Transport - Transport Layer Goals understand principles...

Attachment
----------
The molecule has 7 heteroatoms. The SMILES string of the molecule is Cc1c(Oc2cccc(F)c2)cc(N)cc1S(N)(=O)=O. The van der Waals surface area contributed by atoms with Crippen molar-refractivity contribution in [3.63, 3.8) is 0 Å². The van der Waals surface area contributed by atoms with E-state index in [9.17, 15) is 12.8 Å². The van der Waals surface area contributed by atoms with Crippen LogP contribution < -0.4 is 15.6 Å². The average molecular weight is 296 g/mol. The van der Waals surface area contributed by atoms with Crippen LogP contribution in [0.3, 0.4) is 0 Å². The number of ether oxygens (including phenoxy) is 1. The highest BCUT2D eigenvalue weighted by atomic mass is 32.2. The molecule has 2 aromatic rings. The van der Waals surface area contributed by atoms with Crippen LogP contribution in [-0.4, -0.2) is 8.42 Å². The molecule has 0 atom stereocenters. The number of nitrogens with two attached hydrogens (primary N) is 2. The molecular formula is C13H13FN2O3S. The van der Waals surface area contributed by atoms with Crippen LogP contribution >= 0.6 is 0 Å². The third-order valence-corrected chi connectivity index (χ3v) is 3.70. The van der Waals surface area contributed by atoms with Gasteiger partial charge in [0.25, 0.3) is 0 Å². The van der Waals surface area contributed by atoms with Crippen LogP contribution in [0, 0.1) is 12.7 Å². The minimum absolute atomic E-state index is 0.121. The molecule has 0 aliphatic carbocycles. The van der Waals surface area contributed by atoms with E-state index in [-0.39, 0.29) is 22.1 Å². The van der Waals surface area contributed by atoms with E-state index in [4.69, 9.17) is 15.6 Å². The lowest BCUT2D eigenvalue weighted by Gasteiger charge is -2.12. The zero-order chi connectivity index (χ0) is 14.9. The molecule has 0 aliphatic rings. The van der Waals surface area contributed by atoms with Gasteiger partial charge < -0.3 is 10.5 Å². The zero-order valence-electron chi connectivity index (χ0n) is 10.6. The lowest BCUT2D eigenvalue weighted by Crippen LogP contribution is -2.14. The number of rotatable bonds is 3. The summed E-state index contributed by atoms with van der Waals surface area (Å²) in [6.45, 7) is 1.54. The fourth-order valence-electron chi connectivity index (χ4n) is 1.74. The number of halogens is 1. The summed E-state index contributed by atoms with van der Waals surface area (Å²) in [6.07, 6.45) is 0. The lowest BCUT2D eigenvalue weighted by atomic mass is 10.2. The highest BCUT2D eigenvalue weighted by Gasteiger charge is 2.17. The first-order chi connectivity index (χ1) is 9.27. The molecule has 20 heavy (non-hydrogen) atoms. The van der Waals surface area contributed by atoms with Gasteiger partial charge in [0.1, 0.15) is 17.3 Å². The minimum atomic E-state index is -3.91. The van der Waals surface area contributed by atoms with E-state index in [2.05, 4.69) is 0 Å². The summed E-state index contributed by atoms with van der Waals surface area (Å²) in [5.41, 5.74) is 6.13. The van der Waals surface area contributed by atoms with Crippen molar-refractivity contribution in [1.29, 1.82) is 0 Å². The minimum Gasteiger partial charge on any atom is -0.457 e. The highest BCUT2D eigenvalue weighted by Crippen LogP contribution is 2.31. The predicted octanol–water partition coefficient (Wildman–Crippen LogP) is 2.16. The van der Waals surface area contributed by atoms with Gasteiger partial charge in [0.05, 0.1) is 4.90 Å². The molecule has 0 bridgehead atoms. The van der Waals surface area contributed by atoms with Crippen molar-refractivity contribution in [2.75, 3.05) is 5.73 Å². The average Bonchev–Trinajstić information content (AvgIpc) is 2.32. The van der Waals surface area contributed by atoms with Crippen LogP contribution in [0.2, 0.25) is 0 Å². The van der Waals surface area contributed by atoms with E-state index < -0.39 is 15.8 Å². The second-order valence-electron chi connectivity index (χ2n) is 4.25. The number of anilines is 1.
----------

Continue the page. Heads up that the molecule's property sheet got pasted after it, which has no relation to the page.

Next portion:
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Unformatted text preview: Transport Layer Goals: understand principles understand behind transport layer services: multiplexing/demultiple multiplexing/demultiple xing reliable data transfer reliable flow control congestion control congestion Related performance Related issues instantiation and instantiation implementation in the Internet Overview: transport layer services transport multiplexing/demultiplexing multiplexing/ connectionless transport: UDP connectionless connection-oriented transport: connection-oriented TCP reliable transfer reliable flow control connection management connection principles of congestion control principles TCP congestion control TCP TCP performance issues TCP Transport services and protocols provide logical communication provide logical between app processes processes running on different hosts transport protocols run in end transport systems (primarily) transport vs network layer services: network layer: data transfer network data between end systems transport layer: data transfer transport data between processes relies on, enhances, relies network layer services application transport network data link physical network data link physical network data link physical network data link physical l ca gi lo d en den network data link physical t or sp an tr network data link physical application transport network data link physical Transport-layer protocols Internet transport services: reliable, in-order unicast reliable, delivery (TCP) congestion congestion flow control connection setup connection unreliable (“best-effort”), unreliable unordered unicast or multicast delivery: UDP services not available: services real-time real-time bandwidth guarantees bandwidth reliable multicast reliable application transport network data link physical network data link physical network data link physical network data link physical l ca gi lo d en den network data link physical t or sp an tr network data link physical application transport network data link physical Multiplexing/demultiplexing Demultiplexing at rcv host: delivering received segments to correct socket Recall: segment - unit of data exchanged segment unit between transport layer entities application-layer data segment header application Ht M Multiplexing at send host: gathering data from multiple sockets, enveloping data with header (later used for demultiplexing) = socket application transport network link physical P2 P4 application transport network link physical = process P3 P1 P1 transport network link physical Hn segment host 1 host 2 host 3 Multiplexing: gathering data from multiple app processes, enveloping data with header (later used for demultiplexing) Multiplexing/demultiplexing 32 bits source port # dest port # multiplexing/demultiplexing: based on sender, receiver based port numbers, IP addresses source, dest port #s in each source, segment other header fields recall: well-known port numbers for specific applications application data (message) TCP/UDP segment format Connectionless demultiplexing Create sockets with port Create numbers: DatagramSocket mySocket1 = new DatagramSocket(99111); DatagramSocket mySocket2 = new DatagramSocket(99222); UDP socket identified by twoUDP tuple: (dest IP address, dest port number) When host receives UDP When segment: checks destination port checks number in segment directs UDP segment to directs socket with that port number IP datagrams with different IP source IP addresses and/or source port numbers directed to same socket Connectionless demux (cont) DatagramSocket serverSocket = new DatagramSocket(6428); P3 P3 P1 P1 SP: 6428 DP: 9157 SP: 9157 DP: 6428 SP: 6428 DP: 5775 SP: 5775 DP: 6428 client IP: A server IP: C Client IP:B SP provides “return address” Connection-oriented demux TCP socket identified by TCP 4-tuple: source IP address source source port number source dest IP address dest dest port number dest recv host uses all four values recv to direct segment to appropriate socket Server host may support many Server simultaneous TCP sockets: each socket identied by its each own 4-tuple Web servers have different Web sockets for each connecting client non-persistent HTTP will non-persistent have different socket for each request Connection-oriented demux (cont) P3 P3 P4 P1 P1 SP: 80 DP: 9157 SP: 9157 DP: 80 SP: 80 DP: 5775 SP: 5775 DP: 80 client IP: A server IP: C Client IP:B Multiplexing/demultiplexing: examples host A source port: x dest. port: 23 server B WWW client host C source port:23 dest. port: x port use: simple telnet app Source IP: C Dest IP: B source port: y dest. port: 80 Source IP: C Dest IP: B source port: x dest. port: 80 WWW client host A Source IP: A Dest IP: B source port: x dest. port: 80 WWW server B port use: WWW server UDP: User Datagram Protocol [RFC 768] “no frills,” “bare bones” Internet transport protocol “best effort” service, UDP segments may be: lost lost delivered out of order to delivered app connectionless: connectionless: no handshaking between no UDP sender, receiver each UDP segment each handled independently of others Why is there a UDP? no connection establishment no (which can add delay) simple: no connection state simple: at sender, receiver => require less resource and easier to implement small segment header => small less transmission overhead no congestion control: UDP no can blast away as fast as desired => can be harmful to other TCP connections TCP can t support multicast TCP support UDP: more often used for streaming often multimedia apps loss tolerant loss Length, in bytes of UDP rate sensitive rate segment, other UDP uses (why?): other including DNS DNS SNMP SNMP reliable transfer over UDP: reliable add reliability at application layer application-specific error application-speci recover! header length 32 bits source port # dest port # checksum Application data (message) UDP segment format UDP checksum Goal: detect “errors” (e.g., flipped bits) in transmitted detect segment Sender: treat segment contents as sequence of 16treat bit integers checksum: addition (1 s complement sum) checksum: complement of segment contents Receiver: compute checksum of received compute segment check if computed checksum check equals checksum field value: NO - error detected NO YES - no error detected. YES But maybe errors nonetheless? More later …. More sender puts checksum value into UDP sender checksum field Include pseudo IP header in computing Include check-sum Why is this necessary ? esp. when the IP Why header already contains its own checksum Note Note Internet Checksum Example When adding numbers, a carryout from the most significant bit When needs to be added to the result Example: add two 16-bit integers Example: 11110011001100110 11101010101010101 wraparound 1 1 0 1 1 1 0 1 1 1 0 1 1 1 0 1 1 sum 1 1 0 1 1 1 0 1 1 1 0 1 1 1 1 0 0 checksum 1 0 1 0 0 0 1 0 0 0 1 0 0 0 0 1 1 Principles of Reliable data transfer important in app., transport, link layers important top-10 list of important networking topics! top-10 characteristics of unreliable channel, e.g. packet loss, delay, duplication, characteristics channel, corruption, out of order delivery, will determine complexity of reliable data transfer protocol (rdt) ; (rdt) Rdt1.0: reliable transfer over a reliable channel underlying channel perfectly reliable underlying no bit errors no no loss of packets no separate actions for sender, receiver: separate sender sends data into underlying channel sender receiver read data from underlying channel receiver We have ignored flow-control issue here We Rdt2.0: channel with bit errors underlying channel may flip bits in packet underlying recall: UDP checksum to detect bit errors recall: the question: how to recover from errors: the question: acknowledgements (ACKs): receiver explicitly tells sender acknowledgements receiver that pkt received OK negative acknowledgements (NAKs): receiver explicitly tells negative receiver sender that pkt had errors sender retransmits pkt on receipt of NAK sender human scenarios using ACKs, NAKs? human new mechanisms in rdt2.0 (beyond rdt1.0): new rdt2.0 (beyond rdt1.0 error detection error receiver feedback: control msgs (ACK,NAK) rcvr->sender receiver rdt2.0 has a fatal flaw! What happens if ACK/NAK corrupted? sender doesn t know what sender know happened at receiver! can t just retransmit: possible can just duplicate What to do? sender ACKs/NAKs sender receiver s ACK/NAK? What if ACK/NAK? sender ACK/NAK lost? retransmit, but this might retransmit, cause retransmission of correctly received pkt! Handling duplicates: sender adds sequence sender sequence number to each pkt to sender retransmits current sender pkt if ACK/NAK garbled receiver discards (doesn t receiver deliver up) duplicate pkt stop and wait Sender sends one packet, then waits for receiver response rdt2.1: discussion Sender: seq # added to pkt seq two seq. # s (0,1) will suffice. two (0,1) must check if received must ACK/NAK corrupted twice as many states twice state must “remember” state whether “current” pkt has 0 or 1 seq. # Receiver: must check if received must packet is duplicate state indicates whether 0 state or 1 is expected pkt seq # seq.# is needed because seq.# receiver can not know if its not know last ACK/NAK received OK at sender rdt2.2: a NAK-free protocol same functionality as same rdt2.1, using ACKs only instead of NAK, receiver instead sends ACK for last pkt received OK receiver must receiver explicitly include seq include # of pkt being ACKed duplicate ACK at sender duplicate results in same action as NAK: retransmit retransmit current pkt rdt3.0: channels with errors and loss Approach: Stop-and-wait Stop-and-wait assumption: underlying channel/network can corrupt as well as lose packets (data or ACKs) checksum, seq. #, ACKs, checksum, retransmissions will be of help, but not enough Q: how to deal with loss? how sender send a packet and then waits “reasonable” amount of time for ACK from receiver ; drawbacks? retransmits if no ACK received retransmits in this time if pkt (or ACK) just delayed (not if lost): retransmission will be retransmission duplicate, but use of seq. # s already handles this already receiver must specify seq # receiver of pkt being ACKed requires countdown timer requires rdt3.0 in action rdt3.0 in action Rdt3.0 till not able to deal with packets which arrive after excessive Rdt3.0 delay => possible remedy: not to reuse sequence number “too” soon ; Basic Mechanisms used in RDT protocols to tackle channel/network imperfections Very important question: Very What are the assumptions on channel/network characteristics ? What Use segment/packet checksum to detect packet error/corruption Use Use feedback (ACK messages) from receiver side to indicate Use proper/problematic receipt of segments Use sequence numbers in transmitted segment as well as in ACK Use messages to detect and resolve ambiguity caused by packet loss, duplication, excessive delay and out of order delivery Unexpected sequence number for received packets implies packet loss/ Unexpected duplication/ out of order delivery ACK with unexpected sequence number indicates to the sender about ACK delivery problems Use retransmissions and timer to recover from packet error, loss, Use excessive delay etc. rdt3.0: stop-and-wait operation sender first packet bit transmitted, t = 0 last packet bit transmitted, t = L / R first packet bit arrives last packet bit arrives, send ACK receiver RTT ACK arrives, send next packet, t = RTT + L / R U sender = L/R RTT + L / R = .008 30.008 = 0.00027 Performance of rdt3.0 rdt3.0 works, but performance stinks rdt3.0 example: 1 Gbps link, 15 ms e2e prop. delay, 1KB packet: example: Ttransmit = L (packet length in bits) 8kb/pkt = = 8 microsec R (transmission rate, bps) 10**9 b/sec U sender = L/R RTT + L / R = .008 30.008 = 0.00027 U sender: utilization – fraction of time sender busy sending sender 1KB pkt every 30 msec -> 33kB/sec thruput over 1 Gbps link 1KB network protocol limits use of physical resources! network Not as Bad if multiple parallel connections are allowed to share Not the link Pipelined protocols Pipelining: sender allows multiple, “in-flight”, yet-to-beacknowledged pkts range of sequence numbers must be increased range buffering at sender and/or receiver buffering Two generic forms of pipelined protocols: go-Back-N, selective Two go-Back-N, repeat Pipelining: increased utilization sender first packet bit transmitted, t = 0 last bit transmitted, t = L / R first packet bit arrives last packet bit arrives, send ACK last bit of 2nd packet arrives, send ACK last bit of 3rd packet arrives, send ACK receiver RTT ACK arrives, send next packet, t = RTT + L / R Increase utilization by a factor of 3! U sender = 3*L/R RTT + L / R = .024 30.008 = 0.0008 • Here, the sender is allowed to send a max. of 3 packets ( = window size) out without hearing ack from the receiver Go-Back-N Sender: k-bit seq # in pkt header k-bit “window” of up to N, consecutive unack ed pkts allowed ed ACK(n): ACKs all pkts up to, including seq # n - “cumulative ACK” ACK(n): may receive duplicate ACKs (see receiver) may timer for each in-flight pkt timer timeout(n): retransmit pkt n and all higher seq # pkts in window timeout(n): retransmit GBN: receiver receiver simple: ACK-only: always send ACK for correctly-received pkt with ACK-only: highest in-order seq # in-order seq may generate duplicate ACKs may need only remember expectedseqnum need expectedseqnum out-of-order pkt: out-of-order discard (don t buffer) -> no receiver buffering! discard buffer) ACK pkt with highest in-order seq # ACK GBN in action Selective Repeat receiver individually acknowledges all correctly received pkts receiver individually acknowledges buffers pkts, as needed, for eventual in-order delivery to buffers upper layer sender only resends pkts for which ACK not received sender sender timer for each unACKed pkt sender sender window sender N consecutive seq # s consecutive again limits seq #s of sent, unACKed pkts again Need more bits in the ACK message to signify which packets Need have/have not been received. Selective repeat: sender, receiver windows Selective repeat sender data from above : if next available seq # in if window, send pkt timeout(n): resend pkt n, restart timer resend ACK(n) in [sendbase,sendbase+N]: mark pkt n as received mark if n == smallest unACKed if pkt, advance window base to next unACKed seq # receiver pkt n in [rcvbase, rcvbase+N-1] send ACK(n) send out-of-order: buffer out-of-order: in-order: deliver (also deliver in-order: buffered, in-order pkts), advance window to next notyet-received pkt pkt n in [rcvbase-N,rcvbase-1] ACK(n) ACK(n) otherwise: ignore ignore Selective repeat in action Go-Back-N Vs. Selective Repeat Try to compare the 2 protocols in the following dimensions: Implementation Complexity Implementation Per packet/segment overhead, i.e. header size Per Inefficiency due to unnecessary retransmissions Inef Is one protocol always better than the other ? Under what kind of networks, (e.g. in terms of size, delay, speed, loss probability) will Go-back-N perform better than Selective Repeat ? Under what kind of networks will Selective Repeat perform better than Go-back-N ? Dilemma for Selective-repeat protocol Example: seq # s: 0, 1, 2, 3 seq s: window size=3 window receiver sees no receiver difference in two scenarios! incorrectly passes incorrectly duplicate data as new in (a) Q: what relationship between size of seq # space and window size? S >= 2W Requirements for Sliding Window Protocol Design Max. Window size (W) should be large enough to avoid under-utilization Max. of the link-bandwidth (BW) max. throughput allowed by a sliding window protocol = W / RTT ; if this is max. less than the link-bandwidth (BW), we can never fully utilize the link, i.e. no good ! (in this interpretation, make sure correct units are used for each quantity) therefore should be W/RTT >= BW ------- (1) # of bits required for encoding the window-size in packet header. of To avoid Sliding Window Dilemma, To if the receiver does buffer out of order arrivals, the size of sequence number space (S) has to be at least twice as big as the max. window size (W), i.e. S >= 2W --------------(2) ; On the other hand, if the receiver simply discard out-of-order arrivals, it is sufficient to have S > W -----------------(2 ) In practice, reliable transport protocols, such as TCP, do buffer out of seq. arrival, so it is safer to use (2) instead of (2 ). ). Requirements for Sliding Window Protocol Design (cont d) In networks where packets can be delayed excessively, e.g. in the In Internet, the max. number of sequence numbers (S) should be large enough to avoid confusion due to pre-mature sequence number reused. The Internet uses the notion of Max. Segment Lifetime The (MSL) to quantify this design issue: it is assumed that any packet cannot live in the network for more than MSL, (typical values of MSL ranges from 30 ~ 120 secs). If a packet does not arrive within a period of MSL, it is safe If to assume that it will never arrive If we can make sure we have enough sequence numbers If (i.e. no need to re-use the same seq.#) for each newly sent packet (or bytes) in the most stressful situation, i.e. we are sending as much and as fast as allowed by the link bandwidth within a period of 2*MSL, (why *2 ?) we can avoid confusion caused by sequence number reused. Requirements for Sliding Window Protocol Design (cont d) This previous requirement imposes the following relation between: This MSL (in sec), BW (in bits/sec), S and P = number of bytes covered by a given sequence e.g. for TCP, each byte is assigned a sequence number, therefore P = 1 ; for a protocol which sends constant packet size of n bytes and assigns 1 seq. # per packet, P = n ; 2 * MSL * BW = max. # of bits one can transmit into the link in a period of MSL 2*MSL thus max. # of seq. # s required at the same period = 2*MSL*BW / (8*P) thus required and this should be less than S, i.e. 2 * MSL * BW / (8*P) < S ------------- (3) and N.B.: in some scenario, excessive delay is impossible, e.g. a point-to-point N.B.: link directly connecting the transmitter and receiver, MSL is not an issue. N.B.: to represent a seq. # space of size S, only log2(S) bits are required N.B.: (to be carried in the protocol header) Depending on the situation Eqs. (1), (2) or (2 ) and/or (3) can be used to Depending and/or determine the header field-size requirements of a protocol. TCP: Overview RFCs: 793, 1122, 1323, 2018, 2581 point-to-point: point-to-point: one sender, one receiver one reliable, in-order byte stream: reliable, byte no “message boundaries” no pipelined: pipelined: TCP congestion and flow TCP control set window size full duplex data: full bi-directional data flow in bi-directional same connection MSS: maximum segment MSS: size connection-oriented: connection-oriented: handshaking (exchange handshaking of control msgs) init s sender, receiver state before data exchange flow controlled: sender will not overwhelm sender receiver TCP reliable data transfer TCP creates rdt service on top TCP of IP s unreliable service unreliable Pipelined segments Pipelined Cumulative acks Cumulative TCP uses single retransmission TCP timer Retransmissions are triggered Retransmissions by: timeout events timeout duplicate acks duplicate Initially consider simplified TCP Initially sender: ignore duplicate acks ignore ignore flow control, congestion ignore control TCP seq. # s and ACKs Seq. # s: s: byte stream “number” byte of first byte in segment s data data ACKs: seq # of next byte seq expected from other side cumulative ACK cumulative Q: how receiver handles outof-order segments A: TCP spec doesn t A: say, - up to implementation User types ‘C’ Host A Seq=4 2, AC K=79, Host B data = ‘C’ S 9, A eq = 7 CK= ata 43, d = ‘C’ host ACKs receipt of ‘C’, echoes back ‘C’ host ACKs receipt of echoed ‘C’ Seq=4 3, AC K=80 simple telnet scenario time TCP sender events: data rcvd from app: Create segment w...